Zlatan Ibrahimovic’s statue in the Swedish city of Malmo is to be relocated following numerous acts of vandalism against it.
The AC Milan forward was immortalised with a bronze statue showing him celebrating shirtless near the Swedbank Stadium, home of his first club, Malmo.
However, it has been a constant target for vandals ever since Ibrahimovic confirmed his decision to become part-owner of rivals Hammarby.
Anders Malmstrom, City of Malmo’s media spokesman, confirmed to The Associated Press that a council working committee will propose a relocation on Monday.
Malmstrom told the AP that “the statue should stay in Malmo but get a different location than at the [Swedbank] Stadium.”
After one attack in February, Giuseppe Sala, Mayor of Milan, had suggested the statue could be moved to the Italian city where Ibrahimovic currently plays, but his proposal was rejected by Malmo officials.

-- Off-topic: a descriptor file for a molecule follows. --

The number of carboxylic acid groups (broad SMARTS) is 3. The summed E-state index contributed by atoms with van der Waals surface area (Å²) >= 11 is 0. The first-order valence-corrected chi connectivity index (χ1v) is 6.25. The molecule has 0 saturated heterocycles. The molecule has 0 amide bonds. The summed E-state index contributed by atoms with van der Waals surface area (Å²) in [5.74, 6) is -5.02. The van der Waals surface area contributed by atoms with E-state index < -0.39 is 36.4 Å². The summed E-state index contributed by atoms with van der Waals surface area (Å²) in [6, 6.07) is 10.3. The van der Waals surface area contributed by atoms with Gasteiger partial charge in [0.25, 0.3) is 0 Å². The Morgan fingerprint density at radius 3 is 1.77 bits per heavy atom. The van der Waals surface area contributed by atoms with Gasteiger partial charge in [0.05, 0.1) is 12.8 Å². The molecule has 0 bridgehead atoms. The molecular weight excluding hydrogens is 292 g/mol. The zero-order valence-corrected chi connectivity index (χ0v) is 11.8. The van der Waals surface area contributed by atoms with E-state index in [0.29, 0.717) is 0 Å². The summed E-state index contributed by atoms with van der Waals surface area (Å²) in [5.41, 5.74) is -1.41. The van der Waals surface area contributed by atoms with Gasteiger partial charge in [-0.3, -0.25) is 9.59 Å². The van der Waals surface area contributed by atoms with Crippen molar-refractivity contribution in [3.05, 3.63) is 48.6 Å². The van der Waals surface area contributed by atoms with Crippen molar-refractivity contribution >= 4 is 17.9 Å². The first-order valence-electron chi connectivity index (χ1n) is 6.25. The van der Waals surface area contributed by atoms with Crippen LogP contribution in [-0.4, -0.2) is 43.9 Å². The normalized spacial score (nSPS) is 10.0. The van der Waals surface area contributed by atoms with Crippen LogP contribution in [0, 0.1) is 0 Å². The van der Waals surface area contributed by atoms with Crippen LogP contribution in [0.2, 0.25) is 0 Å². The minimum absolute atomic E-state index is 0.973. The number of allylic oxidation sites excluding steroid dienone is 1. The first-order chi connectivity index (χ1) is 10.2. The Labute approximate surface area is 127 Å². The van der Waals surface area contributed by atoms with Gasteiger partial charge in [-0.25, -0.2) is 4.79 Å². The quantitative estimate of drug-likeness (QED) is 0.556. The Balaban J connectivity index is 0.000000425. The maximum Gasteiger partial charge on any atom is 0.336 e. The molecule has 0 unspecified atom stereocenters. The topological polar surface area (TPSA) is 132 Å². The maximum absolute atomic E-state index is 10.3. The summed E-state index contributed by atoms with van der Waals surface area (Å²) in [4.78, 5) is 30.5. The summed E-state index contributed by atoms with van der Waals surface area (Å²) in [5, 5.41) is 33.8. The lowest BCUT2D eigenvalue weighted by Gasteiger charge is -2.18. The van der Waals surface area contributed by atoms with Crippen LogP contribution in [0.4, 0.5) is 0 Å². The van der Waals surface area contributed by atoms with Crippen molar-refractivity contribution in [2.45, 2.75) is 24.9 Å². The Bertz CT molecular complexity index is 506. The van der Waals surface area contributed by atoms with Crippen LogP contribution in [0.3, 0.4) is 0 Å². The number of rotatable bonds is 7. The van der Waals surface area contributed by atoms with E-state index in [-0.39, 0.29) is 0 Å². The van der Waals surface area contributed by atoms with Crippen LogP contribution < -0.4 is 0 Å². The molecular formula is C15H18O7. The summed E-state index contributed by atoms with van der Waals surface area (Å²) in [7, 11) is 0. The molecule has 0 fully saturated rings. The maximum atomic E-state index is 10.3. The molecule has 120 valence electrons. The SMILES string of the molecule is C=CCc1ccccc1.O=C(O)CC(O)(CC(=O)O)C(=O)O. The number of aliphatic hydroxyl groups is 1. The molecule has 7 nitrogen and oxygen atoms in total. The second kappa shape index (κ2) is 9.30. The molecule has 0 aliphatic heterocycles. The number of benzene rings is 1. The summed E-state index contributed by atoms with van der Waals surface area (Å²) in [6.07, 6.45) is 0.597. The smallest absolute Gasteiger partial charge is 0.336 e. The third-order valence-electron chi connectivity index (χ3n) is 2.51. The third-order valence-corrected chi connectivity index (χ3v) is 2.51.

The statue has been knocked over, set on fire, covered in graffiti, had its nose cut off and had a toilet lid draped over its arm, among other things.
It has been kept in a secret location ever since the latest attack in February.
Unsurprisingly, the vandals haven’t impressed Ibrahimovic himself.
"It's a shame," the forward told Dplay. "They want attention and want the media to write about it - it's at kindergarten level and we're bigger than that.
"The statue was what it was, but that doesn't mean that my story will be torn down, it will remain forever."
Born in Malmo, Ibrahimovic began his career at the club, signing his first contract in 1996 and moving into the first team in 1999.
He scored 16 goals in 40 games for the club before moving on to Ajax in 2001. He has since represented Juventus, Inter, Barcelona, Paris Saint-Germain, Manchester United and LA Galaxy, and is in his second spell at AC Milan.
He was added to the Malmo Walk of Fame in 2012, and awarded the Medal of the City of Malmo in 2015.
Ibrahimovic is also his country's all-time leading goalscorer with 62 goals in 116 games for Sweden before his international retirement in 2016.